Get daily updates directly to your inboxSubscribeSee our privacy noticeThank you for subscribing!But while many will be at least vaguely familiar with the story of Easter, its relation to eating mountains of oval shaped chocolate treats is less clear.So how did it come about?Easter celebrates the resurrection of Jesus after his crucifixion.Christians believe Jesus was crucified on Good Friday and rose again three days later.This means the bank holiday weekend full of celebrations has many of us needing a last minute dash to the shops to buy all our Easter goods.Top Easter facts The first chocolate egg in the UK was produced in 1873 by Fry’s of BristolOn Easter Sunday, some people traditionally roll painted eggs down steep hillsThe gesture of giving eggs at Easter has been traced back to Egyptians, Persians, Gauls, Greeks and Romans. Back then the egg was a symbol of lifeEvery child in the UK receives an average of 8.8 Easter eggs every year double their recommended calorie intake for a whole weekWhen tucking into a chocolate bunny rabbit, 76 per cent of people bite the ears off firstWhere does the Easter bunny come from?We can blame the Germans for the Easter bunny.Originally an ‘Easter hare’, a buck toothed bringer of chocolate to the kids that have behaved themselves was first mentioned in German literature in 1682. The tradition stuck, and has led to the Easter bunnies you see on the shelves today as well as the expectation for a delivery of Easter eggs on the day.Why do we eat hot cross buns at Easter?Hot cross buns are a traditional snack for this time of year you probably noticed your local store stocked full of them on your last trip to the supermarket.Scoffed on Good Friday, they mark the celebration of the end of Lent.The cross on the top represents the crucifixion of Christ and the spices inside remind Christians of the spices put on his body.If you haven’t already had enough of the tasty treats, it’s not too late to pick some up.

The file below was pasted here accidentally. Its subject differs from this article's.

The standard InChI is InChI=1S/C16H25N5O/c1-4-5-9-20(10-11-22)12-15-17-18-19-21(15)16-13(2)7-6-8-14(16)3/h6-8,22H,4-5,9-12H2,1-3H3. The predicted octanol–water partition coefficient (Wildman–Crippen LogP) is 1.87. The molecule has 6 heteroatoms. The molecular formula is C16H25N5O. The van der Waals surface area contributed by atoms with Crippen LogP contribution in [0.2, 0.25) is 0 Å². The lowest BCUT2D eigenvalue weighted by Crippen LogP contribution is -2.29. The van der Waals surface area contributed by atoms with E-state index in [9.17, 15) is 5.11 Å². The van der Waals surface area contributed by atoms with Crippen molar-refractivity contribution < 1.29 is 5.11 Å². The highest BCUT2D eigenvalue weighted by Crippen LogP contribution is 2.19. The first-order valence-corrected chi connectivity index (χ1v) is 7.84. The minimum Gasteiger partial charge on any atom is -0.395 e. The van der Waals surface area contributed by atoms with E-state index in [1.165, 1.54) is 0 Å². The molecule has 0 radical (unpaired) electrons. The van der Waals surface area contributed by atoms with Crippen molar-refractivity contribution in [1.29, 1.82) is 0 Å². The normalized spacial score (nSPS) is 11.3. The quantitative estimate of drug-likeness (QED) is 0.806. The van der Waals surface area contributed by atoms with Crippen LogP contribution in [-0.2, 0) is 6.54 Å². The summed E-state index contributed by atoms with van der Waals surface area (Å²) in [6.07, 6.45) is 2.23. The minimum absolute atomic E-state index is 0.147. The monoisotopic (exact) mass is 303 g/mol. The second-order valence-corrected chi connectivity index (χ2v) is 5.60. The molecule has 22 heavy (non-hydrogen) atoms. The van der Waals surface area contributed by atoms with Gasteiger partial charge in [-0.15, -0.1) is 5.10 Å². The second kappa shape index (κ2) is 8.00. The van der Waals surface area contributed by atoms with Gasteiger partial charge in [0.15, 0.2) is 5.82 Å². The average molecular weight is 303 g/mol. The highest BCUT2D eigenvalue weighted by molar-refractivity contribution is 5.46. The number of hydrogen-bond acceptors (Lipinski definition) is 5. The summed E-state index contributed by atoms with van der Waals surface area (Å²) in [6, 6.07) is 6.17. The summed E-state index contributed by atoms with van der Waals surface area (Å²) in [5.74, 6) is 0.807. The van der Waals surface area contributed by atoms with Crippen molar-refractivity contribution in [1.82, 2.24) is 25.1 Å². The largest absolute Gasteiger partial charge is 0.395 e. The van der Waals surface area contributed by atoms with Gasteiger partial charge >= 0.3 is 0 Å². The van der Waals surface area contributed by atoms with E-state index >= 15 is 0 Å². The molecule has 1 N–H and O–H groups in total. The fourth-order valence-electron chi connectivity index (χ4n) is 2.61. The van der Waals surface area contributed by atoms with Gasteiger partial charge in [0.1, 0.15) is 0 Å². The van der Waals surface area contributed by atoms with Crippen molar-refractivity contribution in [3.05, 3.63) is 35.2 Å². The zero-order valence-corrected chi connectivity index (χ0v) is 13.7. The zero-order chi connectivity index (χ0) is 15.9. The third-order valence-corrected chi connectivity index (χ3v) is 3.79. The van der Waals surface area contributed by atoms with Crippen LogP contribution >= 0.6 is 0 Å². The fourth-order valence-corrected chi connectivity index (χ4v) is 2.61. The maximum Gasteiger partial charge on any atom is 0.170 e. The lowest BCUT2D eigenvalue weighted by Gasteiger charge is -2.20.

I’ve had a couple late model bed and they are ok on brakes. It’s definitely not an issue to shy away from the cars over. They aren’t feather weights so tired and brake quality should be considered. “He wasn’t able to adapt quickly to a program of that extreme, with its emphasis on winning,” Gilman said of Raspa, who participated in one day of tryouts at Broadneck. “I don’t think he was really ready for that. We don’t have the same pressure here you see at a Broadneck or a Annapolis.”.
Via is a private, nonprofit organization dedicated to promoting access, independence and self sufficiency for people with limited mobility. Via provides on demand, wheelchair accessible, door through door, driverassisted paratransit services, travel training and regional mobility options information and referral assistance. Since 1979, Via has grown from a small organization to an integral part of the Boulder County and larger regional communities, employing over 300 of our neighbors.